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imbedded, becomes very variously modified, both chemically and structurally, and gives rise to those peculiarities by which completely formed tissues are distinguished from one another.

3. In the adult body the simplest forms of tissue, i.e. those in which the matrix has been least changed, are perhaps the various kinds of epithelium (including the epidermis).

These are distinctly cellular in nature, that is, the portion of the matrix belonging to each nucleus can, with a little pains, be recognized as distinct from the portions belonging to the other nuclei. In fact they differ from white blood corpuscles chiefly in two points : firstly, the matrix of each cell becomes more or less chemically changed so as to lose its soft protoplasmic nature (and at the same time its power of executing ameboid movements); and, secondly, takes on a rigid definite form, which may or may not be globular. These epithelial tissues are constantly growing in their deepest parts, and are, as constantly, being shed at their surfaces.

The deep part consists of a layer of such globular, nucleated cells as have been mentioned, the number of which is constantly increasing by the spontaneous division of the nuclei and cells. The increase in number thus effected causes a thrusting of the excess of cell population towards the surface ; on their way to which they become flattened, and their walls acquire a horny texture. Arrived at the surface, they are mere dead horny scales, and are thrown off (Fig. 86).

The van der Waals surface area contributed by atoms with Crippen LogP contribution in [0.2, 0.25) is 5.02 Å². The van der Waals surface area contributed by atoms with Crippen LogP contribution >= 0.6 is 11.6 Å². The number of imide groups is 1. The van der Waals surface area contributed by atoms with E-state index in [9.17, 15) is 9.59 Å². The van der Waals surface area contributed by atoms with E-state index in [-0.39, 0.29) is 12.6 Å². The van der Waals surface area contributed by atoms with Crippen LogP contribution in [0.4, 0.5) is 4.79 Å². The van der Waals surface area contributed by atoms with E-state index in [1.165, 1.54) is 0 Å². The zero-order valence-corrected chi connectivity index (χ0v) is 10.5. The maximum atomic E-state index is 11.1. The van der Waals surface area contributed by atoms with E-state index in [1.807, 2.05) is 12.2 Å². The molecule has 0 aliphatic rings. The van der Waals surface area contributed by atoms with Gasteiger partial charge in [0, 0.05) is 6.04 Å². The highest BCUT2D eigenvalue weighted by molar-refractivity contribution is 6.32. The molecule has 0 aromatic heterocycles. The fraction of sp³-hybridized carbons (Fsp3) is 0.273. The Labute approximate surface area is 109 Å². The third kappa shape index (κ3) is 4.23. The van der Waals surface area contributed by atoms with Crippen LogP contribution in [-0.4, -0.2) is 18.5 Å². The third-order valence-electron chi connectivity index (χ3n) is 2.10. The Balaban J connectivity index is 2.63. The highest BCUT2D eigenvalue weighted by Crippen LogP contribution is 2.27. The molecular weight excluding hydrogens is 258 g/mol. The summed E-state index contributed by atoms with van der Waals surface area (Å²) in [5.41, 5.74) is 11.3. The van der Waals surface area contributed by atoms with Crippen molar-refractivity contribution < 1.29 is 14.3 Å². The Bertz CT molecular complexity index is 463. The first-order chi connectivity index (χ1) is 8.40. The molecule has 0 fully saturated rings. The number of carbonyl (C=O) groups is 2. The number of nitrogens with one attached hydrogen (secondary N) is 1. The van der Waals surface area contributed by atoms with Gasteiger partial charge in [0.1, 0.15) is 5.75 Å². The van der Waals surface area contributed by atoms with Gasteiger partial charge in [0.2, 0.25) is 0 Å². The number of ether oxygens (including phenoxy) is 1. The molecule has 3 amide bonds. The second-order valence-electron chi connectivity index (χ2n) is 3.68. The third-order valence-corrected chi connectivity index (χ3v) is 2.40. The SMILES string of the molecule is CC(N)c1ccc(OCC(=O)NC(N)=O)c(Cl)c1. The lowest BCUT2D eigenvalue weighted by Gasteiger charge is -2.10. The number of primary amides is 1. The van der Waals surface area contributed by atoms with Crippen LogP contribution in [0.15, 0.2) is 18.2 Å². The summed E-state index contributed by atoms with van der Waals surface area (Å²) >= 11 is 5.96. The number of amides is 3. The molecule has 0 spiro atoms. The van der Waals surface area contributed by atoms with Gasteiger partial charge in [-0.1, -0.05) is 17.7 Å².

Epithelium of the kind just described is called squamous, It is found in the mouth, and its scales may always be obtained in abundance by scraping the inside of the lip.

Epidermis consists of exactly similar cells, except that the conversion of the topmost cells into horny scales is still more complete. The nucleus, too, is eventually lost. The deep layers of epidermis, consisting of softer cells not yet flattened or made horny, often form quite a distinct part, and these are often spoken of as the rete mucosum. (See Fig. 32, 6; Fig. 88, C, d.)

In other parts of the alimentary tract, as in the intestines, the full-grown epithelial cells are placed side by side with one another, and perpendicular to the surface of the membrane. Such epithelium is called cylindrical (Fig. 46, 6, 6'), or columnar.

In some places, such as in the gastric glands, in some parts of the kidney, in the ureters and elsewhere, the epithelial cells remain globular or spheroidal.

Squamous epithelium generally consists of many layers of cells, one over the other; in other forms of epithelium there are few, in some cases apparently only two layers.

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Fig. 87.-CILIATED EPITHELIUM. 17, the submucous vascular tissue; b, the deep layer of young epithelium cells; (, the cylindrical full-grown cells, with (d) the cilia. (Magnified about 350 diameters.)

Ciliated epithelium is usually of the cylindrical kind, and differs from other epithelium only in the circumstance that one or more incessantly vibrating filaments are developed from the free surface of each cell. (See Lesson VII. & 3.)

4. In certain regions of the integument, the epidermis becomes metamorphosed into nails and hairs.